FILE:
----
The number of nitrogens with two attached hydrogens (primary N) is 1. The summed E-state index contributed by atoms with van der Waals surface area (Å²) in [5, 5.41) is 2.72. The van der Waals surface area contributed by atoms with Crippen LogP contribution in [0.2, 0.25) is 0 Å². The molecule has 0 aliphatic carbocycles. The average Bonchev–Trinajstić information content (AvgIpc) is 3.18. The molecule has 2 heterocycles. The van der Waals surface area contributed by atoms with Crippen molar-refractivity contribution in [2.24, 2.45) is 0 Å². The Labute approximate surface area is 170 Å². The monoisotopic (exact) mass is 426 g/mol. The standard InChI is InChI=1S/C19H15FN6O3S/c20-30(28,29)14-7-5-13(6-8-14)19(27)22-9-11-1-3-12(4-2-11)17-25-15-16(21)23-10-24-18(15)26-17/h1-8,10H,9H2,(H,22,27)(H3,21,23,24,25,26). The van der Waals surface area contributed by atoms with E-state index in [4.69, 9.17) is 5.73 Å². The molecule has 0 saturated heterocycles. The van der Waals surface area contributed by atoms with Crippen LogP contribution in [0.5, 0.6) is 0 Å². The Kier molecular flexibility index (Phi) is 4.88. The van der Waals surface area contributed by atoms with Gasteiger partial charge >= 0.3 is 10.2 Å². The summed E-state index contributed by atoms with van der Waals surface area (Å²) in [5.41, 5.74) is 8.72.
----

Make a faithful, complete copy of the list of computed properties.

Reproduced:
The number of nitrogens with two attached hydrogens (primary N) is 1. The summed E-state index contributed by atoms with van der Waals surface area (Å²) in [5, 5.41) is 2.72. The van der Waals surface area contributed by atoms with Crippen LogP contribution in [0.2, 0.25) is 0 Å². The molecule has 0 aliphatic carbocycles. The average Bonchev–Trinajstić information content (AvgIpc) is 3.18. The molecule has 2 heterocycles. The van der Waals surface area contributed by atoms with Crippen molar-refractivity contribution in [2.24, 2.45) is 0 Å². The Labute approximate surface area is 170 Å². The monoisotopic (exact) mass is 426 g/mol. The standard InChI is InChI=1S/C19H15FN6O3S/c20-30(28,29)14-7-5-13(6-8-14)19(27)22-9-11-1-3-12(4-2-11)17-25-15-16(21)23-10-24-18(15)26-17/h1-8,10H,9H2,(H,22,27)(H3,21,23,24,25,26). The van der Waals surface area contributed by atoms with E-state index in [4.69, 9.17) is 5.73 Å². The molecule has 0 saturated heterocycles. The van der Waals surface area contributed by atoms with Crippen LogP contribution in [0.5, 0.6) is 0 Å². The Kier molecular flexibility index (Phi) is 4.88. The van der Waals surface area contributed by atoms with Gasteiger partial charge >= 0.3 is 10.2 Å². The summed E-state index contributed by atoms with van der Waals surface area (Å²) in [5.41, 5.74) is 8.72.